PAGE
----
Patheos has a new and helpful interview with Michael McConnell, who had argued on behalf of the Christian Legal Society in the Supreme Court case of CLS v. Martinez.

Read the whole thing if you’re interested, but here’s an excerpt:

Now, legally, there is nothing to prevent other universities from deciding to use an “all comers” policy as a way of manipulating religious groups, including and excluding those they wish to include and exclude?

It may be harder than they think. When you get around to trying to write down what an “all comers” policy would really look like, it’s a fairly daunting task. You’ll note that Hastings in its brief in the Supreme Court backpedaled furiously away from its “all comers” policy because they realized how many groups would be destroyed by it. They introduced a bunch of previously unmentioned exceptions to it. For example, groups can have an attendance requirement; a requirement to pay dues; they can have a competitive process for joining. They said that groups can enforce conduct requirements, without specifying what conduct requirements can be enforced.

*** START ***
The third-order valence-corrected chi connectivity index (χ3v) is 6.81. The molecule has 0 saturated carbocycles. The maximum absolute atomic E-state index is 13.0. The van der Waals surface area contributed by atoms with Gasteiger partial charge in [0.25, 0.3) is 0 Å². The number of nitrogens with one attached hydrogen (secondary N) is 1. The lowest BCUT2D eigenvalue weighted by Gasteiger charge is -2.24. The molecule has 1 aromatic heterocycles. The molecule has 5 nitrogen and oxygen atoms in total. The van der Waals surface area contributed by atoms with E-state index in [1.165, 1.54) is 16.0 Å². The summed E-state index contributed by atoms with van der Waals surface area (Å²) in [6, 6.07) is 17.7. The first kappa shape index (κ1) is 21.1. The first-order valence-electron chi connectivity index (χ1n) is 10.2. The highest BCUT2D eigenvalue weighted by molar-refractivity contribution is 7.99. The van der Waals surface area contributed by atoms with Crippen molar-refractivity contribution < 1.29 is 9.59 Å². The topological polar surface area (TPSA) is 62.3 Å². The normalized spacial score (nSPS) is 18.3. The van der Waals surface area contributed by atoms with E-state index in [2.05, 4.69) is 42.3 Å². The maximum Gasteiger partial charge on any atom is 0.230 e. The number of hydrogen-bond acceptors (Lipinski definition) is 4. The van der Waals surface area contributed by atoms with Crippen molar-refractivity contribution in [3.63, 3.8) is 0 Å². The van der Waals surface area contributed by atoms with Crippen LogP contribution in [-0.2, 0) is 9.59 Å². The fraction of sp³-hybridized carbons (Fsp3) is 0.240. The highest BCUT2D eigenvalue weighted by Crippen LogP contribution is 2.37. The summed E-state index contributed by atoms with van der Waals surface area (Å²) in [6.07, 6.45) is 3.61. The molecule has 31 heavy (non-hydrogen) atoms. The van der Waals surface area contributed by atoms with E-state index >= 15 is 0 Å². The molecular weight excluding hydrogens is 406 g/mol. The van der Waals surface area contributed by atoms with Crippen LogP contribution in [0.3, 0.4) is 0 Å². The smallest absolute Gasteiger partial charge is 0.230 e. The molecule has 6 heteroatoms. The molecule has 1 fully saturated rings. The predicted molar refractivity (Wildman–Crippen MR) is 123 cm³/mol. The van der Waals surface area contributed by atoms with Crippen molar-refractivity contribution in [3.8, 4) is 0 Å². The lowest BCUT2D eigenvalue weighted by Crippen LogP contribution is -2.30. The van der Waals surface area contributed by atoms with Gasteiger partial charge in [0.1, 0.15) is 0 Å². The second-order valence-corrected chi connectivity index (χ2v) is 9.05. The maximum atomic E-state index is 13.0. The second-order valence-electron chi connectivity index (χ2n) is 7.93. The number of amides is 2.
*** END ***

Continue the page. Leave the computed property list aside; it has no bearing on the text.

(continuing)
The reason they did that is because practicalities make a blanket “all comers” policy absurd. So they are going to have to have exceptions. Once you get around to writing the exceptions, it’s going to be pretty difficult for law schools to come up with an “all comers” policy that really does what they would like it to do.

The Supreme Court decided this case on the basis of what is genuinely an abstraction: a description in a deposition of a policy that has never been enforced in reality. That is upsetting and annoying, but it also means that not very much was really decided.

Update: A nice round-up of responses can be found here.